Let’s talk about consequences.
That is, after all, the essence of how animals operantly learn whether or not a behavior is worth repeating or not. If a behavior serves to get the animal something of value (from the animal’s perspective), then that behavior will be repeated and even strengthened.
That is such a simple but very important concept to understand; and yet it is also one of the great complications in relationships because we inadvertently reinforce behaviors we do not like while forgetting to reinforce wanted behaviors all the time. Actually reinforcement for unwanted behaviors is all around if we do not manage the environment carefully enough.
Think about the contained dog who has learned that climbing a fence results in unbelievably awesome freedom to sniff flowers, greet strangers or play with other dogs. Do you think that dog will be more or less motivated to climb the fence in the future? What about the dog who has learned that bumping his human causes his human to get up and get treats? Or the dog who has learned that barking at the door gets the door to open and fun people to walk through? Or the bird who has learned that screaming gets humans to pay attention?
The list of examples for operant learning is endless. It is why we can say, so long as two living beings are together, one is always shaping the behavior of the other.
Training wanted behaviors
Let’s put this in the context then of teaching wanted behaviors. It is not enough to just talk about consequences in a general sense.
Clarity in teaching is how we help our learners to understand exactly what behavior it is that we are wanting to see. We build clarity by teaching in an environment where the animal can focus (with no to minimal distractions in the beginning), when the animal is motivated to learn, with small enough steps so as to help him succeed, and by providing immediate feedback following the behavior that tells our student, “YES” this is exactly what we are looking for and reinforcement is coming.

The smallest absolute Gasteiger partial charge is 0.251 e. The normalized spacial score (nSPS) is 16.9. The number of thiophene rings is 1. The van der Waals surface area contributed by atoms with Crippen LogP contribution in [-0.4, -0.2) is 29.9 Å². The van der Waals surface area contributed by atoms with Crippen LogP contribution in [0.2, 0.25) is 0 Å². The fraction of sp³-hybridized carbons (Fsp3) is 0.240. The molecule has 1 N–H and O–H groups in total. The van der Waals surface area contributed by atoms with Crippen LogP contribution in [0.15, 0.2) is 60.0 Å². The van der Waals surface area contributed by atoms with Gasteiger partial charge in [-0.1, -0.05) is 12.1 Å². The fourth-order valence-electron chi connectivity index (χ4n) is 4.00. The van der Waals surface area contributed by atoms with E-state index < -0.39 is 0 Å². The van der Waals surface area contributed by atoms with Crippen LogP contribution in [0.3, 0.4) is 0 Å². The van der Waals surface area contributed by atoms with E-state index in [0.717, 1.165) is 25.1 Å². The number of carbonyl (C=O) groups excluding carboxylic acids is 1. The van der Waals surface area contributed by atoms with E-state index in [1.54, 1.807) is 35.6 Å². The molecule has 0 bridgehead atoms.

At a recent workshop I took from Dave Kroyer, he referred to this immediate feedback as moment markinig because it involves very precise timing of clicking (or using a verbal marker) within a second from when the wanted behavior is performed. And the quicker that the positive reinforcement is delivered after the behavior, the easier it is for the animal to learn the contingency relationship between the consequence and the behavior.
This is the beauty and the power of the clicker in training. (And since that workshop, I am using a lot more clickers in my work.) Clickers provide a very precise and quick tone without the fluctuations of human voice which means clear and immediate feedback for the learner (so long as the click sound is always followed by something of value to the animal).
Dave shared a statistic with us that learning can occur 50% quicker with a clicker for these reasons. And this ironically occurred just after a trainer clicked seconds late, accidentally marking the wrong behavior of her dog. Guess which behavior her dog repeated? I have seen that happen before also. A lot of behaviors can take place in a matter of seconds – a head turn, movement, tail wag to name a few – and whichever behavior occurs just before the click is the one that you are marking.
You can practice your timing without your learner present in a number of ways.
Here are a few ideas:
Watch tv and a video and watch for a specific word or action to click or mark verbally.
Drop a ball or small pieces (one at a time) of something and click or mark verbally the instant the piece hits the ground
When clicker training with your pet, always remember that you must always follow the click with something of high value to your student to keep motivation high.